Statement by Alexandra Kowcz, Chief Scientist, Personal Care Products Council, in Response to the Environmental Working Group’s 2021 Sunscreens Guide
FOR IMMEDIATE RELEASE
Washington, D.C. – “The cosmetics and personal care products industry is proud of the innovative sunscreen products we provide to help protect consumers from the harmful effects of the sun’s ultraviolet (UV) rays. Sunscreen use is a crucial and well-recognized step in the fight against skin cancer. It is unfortunate that just as Americans are seeing a light at the end of the tunnel in the fight against COVID-19 and will soon be spending more time outdoors, the Environmental Working Group’s (EWG) 2021 Guide to Sunscreens unnecessarily alarms consumers with information that may be harmful to public health. More importantly, EWG’s claims could keep consumers from using sunscreen altogether.
“EWG’s 2021 shopping guide contains little new information in comparison to previous reports. For example, this report claims that sunscreens containing zinc oxide, titanium dioxide or both as active ingredients are better for consumers and implies a conclusion that the Food & Drug Administration (FDA) – the agency that regulates sunscreens in the U.S. – did not reach. EWG suggests that sunscreen products containing other active ingredients may be harmful. FDA has rejected this characterization and has publicly stated that Americans should continue to use sunscreens.
“Working with our industry, FDA has requested additional information on some sunscreen ingredients, emphasizing that this does not mean that the ingredients are unsafe. Ensuring that consumers have access to products containing a broad variety of sunscreen active ingredients is critical and an important contribution to FDA’s public health mission.
“EWG also claims that the majority of sunscreen products in the marketplace today offer inferior broad-spectrum protection from UV radiation. It is important to note that all sunscreen products in today’s marketplace are regulated by FDA as over-the-counter (OTC) drugs. FDA requires rigorous testing for sunscreen effectiveness (both Sun Protection Factor [SPF] and Broad Spectrum). Broad-spectrum sunscreens must protect against both UVB and UVA radiation. Consumers can be confident that these reliable and credible testing methods, which are well recognized by scientific experts and regulatory authorities across the globe, result in sunscreens that are safe and effective in protecting them from harmful UV rays.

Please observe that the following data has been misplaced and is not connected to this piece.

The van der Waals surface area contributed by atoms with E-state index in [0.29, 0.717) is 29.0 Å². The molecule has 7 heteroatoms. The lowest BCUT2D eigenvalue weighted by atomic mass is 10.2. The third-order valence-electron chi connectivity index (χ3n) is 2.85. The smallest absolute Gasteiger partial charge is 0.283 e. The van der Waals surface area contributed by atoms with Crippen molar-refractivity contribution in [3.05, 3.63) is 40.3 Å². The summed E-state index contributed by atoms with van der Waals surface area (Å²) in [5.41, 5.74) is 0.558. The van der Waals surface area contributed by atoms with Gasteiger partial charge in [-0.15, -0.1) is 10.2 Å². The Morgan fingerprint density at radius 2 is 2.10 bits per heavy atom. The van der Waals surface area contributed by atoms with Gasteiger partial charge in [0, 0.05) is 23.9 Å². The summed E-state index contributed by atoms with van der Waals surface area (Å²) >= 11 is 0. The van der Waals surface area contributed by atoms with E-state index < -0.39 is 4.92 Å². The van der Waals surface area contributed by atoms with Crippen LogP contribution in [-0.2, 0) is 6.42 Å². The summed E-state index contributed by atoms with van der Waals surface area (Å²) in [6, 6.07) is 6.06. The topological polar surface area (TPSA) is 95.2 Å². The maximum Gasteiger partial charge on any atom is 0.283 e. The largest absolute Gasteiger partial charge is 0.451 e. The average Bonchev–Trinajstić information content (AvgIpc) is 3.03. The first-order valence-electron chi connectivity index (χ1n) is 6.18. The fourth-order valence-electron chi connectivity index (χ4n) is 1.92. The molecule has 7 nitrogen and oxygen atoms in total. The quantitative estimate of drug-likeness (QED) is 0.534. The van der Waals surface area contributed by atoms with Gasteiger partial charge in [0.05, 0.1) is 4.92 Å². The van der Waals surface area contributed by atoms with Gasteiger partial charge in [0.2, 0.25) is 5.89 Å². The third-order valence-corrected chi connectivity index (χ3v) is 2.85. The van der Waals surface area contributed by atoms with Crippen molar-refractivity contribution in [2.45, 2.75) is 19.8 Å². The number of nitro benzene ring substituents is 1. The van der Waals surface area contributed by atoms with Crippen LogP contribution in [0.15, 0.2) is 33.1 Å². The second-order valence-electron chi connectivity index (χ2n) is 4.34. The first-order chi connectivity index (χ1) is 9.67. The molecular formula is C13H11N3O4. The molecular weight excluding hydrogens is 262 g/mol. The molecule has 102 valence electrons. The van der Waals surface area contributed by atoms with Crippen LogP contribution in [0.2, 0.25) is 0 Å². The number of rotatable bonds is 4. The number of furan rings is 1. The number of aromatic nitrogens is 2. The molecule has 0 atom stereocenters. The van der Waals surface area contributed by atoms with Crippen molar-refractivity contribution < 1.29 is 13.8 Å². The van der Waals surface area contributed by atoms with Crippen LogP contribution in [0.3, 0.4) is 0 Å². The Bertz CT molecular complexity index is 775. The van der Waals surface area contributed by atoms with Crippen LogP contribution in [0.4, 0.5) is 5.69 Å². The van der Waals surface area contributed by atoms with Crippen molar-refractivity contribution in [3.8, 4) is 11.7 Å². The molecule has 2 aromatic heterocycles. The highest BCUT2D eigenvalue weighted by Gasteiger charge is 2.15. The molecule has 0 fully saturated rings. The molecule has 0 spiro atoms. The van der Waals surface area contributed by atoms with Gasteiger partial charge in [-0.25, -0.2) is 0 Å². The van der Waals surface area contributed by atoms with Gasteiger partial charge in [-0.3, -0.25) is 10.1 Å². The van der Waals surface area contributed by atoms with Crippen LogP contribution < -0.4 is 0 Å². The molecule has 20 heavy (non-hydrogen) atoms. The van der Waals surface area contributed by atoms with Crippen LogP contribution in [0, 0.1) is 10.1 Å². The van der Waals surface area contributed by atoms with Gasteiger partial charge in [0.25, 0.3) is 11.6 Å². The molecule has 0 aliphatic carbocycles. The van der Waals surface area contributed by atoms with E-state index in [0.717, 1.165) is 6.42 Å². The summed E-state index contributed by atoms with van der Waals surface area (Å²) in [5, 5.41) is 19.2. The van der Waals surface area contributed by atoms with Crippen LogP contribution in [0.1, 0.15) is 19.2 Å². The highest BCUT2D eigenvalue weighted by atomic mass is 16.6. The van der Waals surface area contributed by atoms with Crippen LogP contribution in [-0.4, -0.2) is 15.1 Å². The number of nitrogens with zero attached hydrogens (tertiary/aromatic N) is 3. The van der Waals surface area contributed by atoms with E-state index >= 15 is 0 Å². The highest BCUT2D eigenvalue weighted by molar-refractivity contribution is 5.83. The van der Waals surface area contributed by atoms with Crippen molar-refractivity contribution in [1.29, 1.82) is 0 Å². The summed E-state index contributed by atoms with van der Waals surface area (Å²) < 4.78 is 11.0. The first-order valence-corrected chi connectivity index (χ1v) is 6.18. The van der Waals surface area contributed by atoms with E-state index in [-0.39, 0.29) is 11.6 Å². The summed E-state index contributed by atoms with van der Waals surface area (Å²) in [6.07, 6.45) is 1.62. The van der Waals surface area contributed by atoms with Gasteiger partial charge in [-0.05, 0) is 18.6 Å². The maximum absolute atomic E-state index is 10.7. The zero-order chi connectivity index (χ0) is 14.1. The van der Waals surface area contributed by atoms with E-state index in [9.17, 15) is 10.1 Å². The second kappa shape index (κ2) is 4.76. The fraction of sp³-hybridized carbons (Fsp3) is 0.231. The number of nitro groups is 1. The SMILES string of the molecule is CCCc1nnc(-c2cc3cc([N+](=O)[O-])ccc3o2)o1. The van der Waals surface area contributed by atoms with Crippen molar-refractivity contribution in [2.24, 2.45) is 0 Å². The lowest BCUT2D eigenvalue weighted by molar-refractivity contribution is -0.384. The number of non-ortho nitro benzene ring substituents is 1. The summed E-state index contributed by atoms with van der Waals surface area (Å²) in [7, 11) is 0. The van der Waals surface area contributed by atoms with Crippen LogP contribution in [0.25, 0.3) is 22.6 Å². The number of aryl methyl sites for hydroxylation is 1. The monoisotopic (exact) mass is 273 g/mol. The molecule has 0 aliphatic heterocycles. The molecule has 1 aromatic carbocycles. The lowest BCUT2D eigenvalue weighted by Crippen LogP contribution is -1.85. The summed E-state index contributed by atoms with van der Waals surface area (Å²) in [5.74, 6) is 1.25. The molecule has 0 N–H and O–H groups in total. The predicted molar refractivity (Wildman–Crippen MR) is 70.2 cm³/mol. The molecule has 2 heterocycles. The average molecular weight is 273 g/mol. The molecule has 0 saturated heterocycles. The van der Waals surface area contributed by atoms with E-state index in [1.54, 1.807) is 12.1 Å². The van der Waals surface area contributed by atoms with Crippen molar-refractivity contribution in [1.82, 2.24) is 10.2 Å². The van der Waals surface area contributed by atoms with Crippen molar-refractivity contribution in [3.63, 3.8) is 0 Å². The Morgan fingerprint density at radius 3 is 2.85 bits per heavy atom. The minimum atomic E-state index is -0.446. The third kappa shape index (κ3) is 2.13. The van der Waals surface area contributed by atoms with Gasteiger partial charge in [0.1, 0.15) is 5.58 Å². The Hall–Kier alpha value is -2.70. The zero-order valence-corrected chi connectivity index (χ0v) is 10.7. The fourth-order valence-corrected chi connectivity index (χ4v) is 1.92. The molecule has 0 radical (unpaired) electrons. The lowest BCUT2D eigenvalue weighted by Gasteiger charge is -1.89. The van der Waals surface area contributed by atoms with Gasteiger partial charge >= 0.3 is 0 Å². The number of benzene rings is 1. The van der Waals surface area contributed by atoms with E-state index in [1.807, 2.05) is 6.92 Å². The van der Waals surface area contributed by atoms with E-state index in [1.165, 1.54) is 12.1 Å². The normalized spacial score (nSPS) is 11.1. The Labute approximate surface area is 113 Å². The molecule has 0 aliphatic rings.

Oxybenzone and Homosalate
“Oxybenzone, unjustly criticized by EWG every year, is one of the few FDA-approved ingredients that provides safe and effective broad-spectrum protection, and has been approved and safely used since 1978. Additionally, it is approved for use in Europe, Canada, Japan, Australia, China, Korea, Mexico, Taiwan and Brazil. Oxybenzone protects against UVA rays, which penetrate more deeply into the skin and have been scientifically proven to contribute to skin cancer.
“Homosalate is another active ingredient mentioned in EWG’s guide. This UV filter has also been approved by FDA for use in sunscreens since 1978 and has a long history of use in Europe, Japan, China, Australia, Canada and South America.
Sunscreens and Sun Safety
“The American Cancer Society, American Academy of Dermatology, the Mayo Clinic and the Skin Cancer Foundation recommend using sunscreen as part of a safe-sun regimen to prevent skin cancer. The Centers for Disease Control and Prevention’s Sun Safety recommendations note the importance of daily sunscreen use, including on cloudy and overcast days, to help prevent most skin cancers. Sun exposure dangers are clear and universally recognized by public health professionals and dermatologists. The National Toxicology Program identifies solar UV radiation as a ‘known human carcinogen.’ A single bad burn as a child is known to increase the skin’s susceptibility to damage and skin cancer throughout life.
“Some simple tips for sun safety include:
- Avoiding the sun during the peak hours of 10 a.m. – 4 p.m.
- Wearing sun protective clothing, including a broad-brimmed hat and UV protective sunglasses
- Using a broad-spectrum sunscreen with an SPF of 30 or higher every day, even on cloudy days
- Reapplying sunscreen every two hours or immediately after swimming or sweating
- Seeing your health care professional every year for a skin exam
“Our goal continues to be to help consumers make informed decisions and use sunscreen as an important part of a daily safe-sun program. It is our hope that using sunscreen becomes as much of a habit as using your seat belt.”
For more information on cosmetics and personal care products, please visit www.CosmeticsInfo.org.
Based in Washington, D.C., the Personal Care Products Council (PCPC) is the leading national trade association representing global cosmetics and personal care products companies. Founded in 1894, PCPC’s 600 member companies manufacture, distribute and supply the vast majority of finished personal care products marketed in the U.S. As the makers of a diverse range of products millions of consumers rely on and trust every day – from sunscreens, toothpaste and shampoo to moisturizer, makeup and fragrance – personal care products companies are global leaders committed to product safety, quality and innovation.